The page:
New Horizons made its closest approach to Pluto on 14th July this year providing our first close up views of the Pluto system. Pluto's surface is remarkably diverse, displaying a range of surface features, terrain ages and compositions. Dr. Bray will present some of the preliminary released results from the Geology/Geophysics and Composition Investigations teams.

The Pluto system has been explored by NASA's New Horizons spacecraft, which made closest approach on 14 July 2015. Pluto's surface is remarkably diverse, in terms of its range of landforms, terrain ages, and albedo , color and composition gradients.

Albedo is the only photometric property we have mapped so far, so this word is sufficient to cover photometry.

This event is free and open to the public. Doors open at 6:30p.m. Parking in university surface parking lots is free after 5 p.m. Please be careful not to park in service or reserved spaces. Metered street parking is also available at no cost after 5 p.m. Parking in the Cherry Avenue Garage is available after 5 p.m. at a cost of $1.00 per hour.
For more information, contact Maria Schuchardt: Maria Schuchardt, 621-4861, or go to the LPL Outreach page.
Kuiper Space Sciences: Room 308
Friday, Oct 16–Sunday, Oct 18
The Art of Planetary Science
An exhibition of art, created from and inspired by the solar system and the scientific data with which we explore it.

Opening Reception: Friday, October 16, 5-9 pm
Weekend Hours: Saturday & Sunday, October 17-18, 1-5 pm

To learn more about this event or how to participate visit the LPL Art page.
Kuiper Space Sciences: Room
Tuesday, Oct 20
3:45 pm
Graduate Student Colloquia: Hamish Hay and Joshua Lothringer
Hamish Hay
Graduate Student in the Department of Planetary Sciences

Numerically Modelling Ocean Dissipation in Icy Satellites: A Comparison of Linear and Bottom Friction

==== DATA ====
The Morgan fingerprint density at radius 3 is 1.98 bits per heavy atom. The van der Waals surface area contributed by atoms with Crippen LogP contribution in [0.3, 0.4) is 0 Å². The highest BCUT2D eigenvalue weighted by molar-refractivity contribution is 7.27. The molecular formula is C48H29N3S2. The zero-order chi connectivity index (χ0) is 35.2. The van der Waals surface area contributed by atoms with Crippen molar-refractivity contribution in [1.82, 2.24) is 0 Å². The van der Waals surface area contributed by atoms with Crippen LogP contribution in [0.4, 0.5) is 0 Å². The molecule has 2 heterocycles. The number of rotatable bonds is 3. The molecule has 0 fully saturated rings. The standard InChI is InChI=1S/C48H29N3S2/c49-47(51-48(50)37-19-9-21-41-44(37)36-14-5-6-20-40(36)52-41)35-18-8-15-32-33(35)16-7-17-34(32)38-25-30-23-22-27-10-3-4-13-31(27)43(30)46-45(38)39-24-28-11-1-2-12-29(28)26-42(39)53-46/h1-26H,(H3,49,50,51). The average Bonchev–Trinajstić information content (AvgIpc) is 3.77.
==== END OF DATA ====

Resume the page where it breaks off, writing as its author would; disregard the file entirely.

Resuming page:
Joshua Lothringer
Graduate Student in the Department of Planetary Sciences

Determining the Atmospheric Nature of Super-Earth and Sub-Neptune Exoplanets
Kuiper Space Sciences: Room 312
Wednesday, Oct 21
7:30 pm
Space Drafts Public Talk Series: Dr. Theodora Karalidi
Dr. Theodora Karalidi
Postdoctoral Researcher
Steward Observatory

Rainbows on Exoplanets: Searching for signs of clouds and life on other worlds
Borderlands Brewing Co.
119 E. Toole Ave.
Borderlands Brewing Co.: Room
Monday, Oct 26
4:00 pm
TAP Colloquium: Dr. Norbert Wex
Dr. Norbert Wex
Senior Staff Scientist
Max Planck Institute for Radio Astronomy

TAP Colloquia
Kuiper Space Sciences: Room 312
Tuesday, Oct 27
3:45 pm
LPL Colloquium: Dr. Amy Lovell
Dr. Amy Lovell
Agnes Scott College
Kuiper Space Sciences: Room 312
Friday, Oct 30
4:30 pm — 5:30 pm
Celebrating the UA Moon Tree
Celebrate The University of Arizona's Moon Tree

The sycamore was grown from a seed that travelled to the moon on the Apollo 14 space flight as part of US Forest Service Research. Generously donated to the University of Arizona in 1976 where it has grown as a landscape icon and reminder of the connections between our planet and space.

Keynote speaker: Jack Roosa son of Apollo 14 Astronaut Stuart Roosa.

See the complete program at: http://arboretum.arizona.edu/celebrating-moon-tree
Kuiper Space Sciences: Room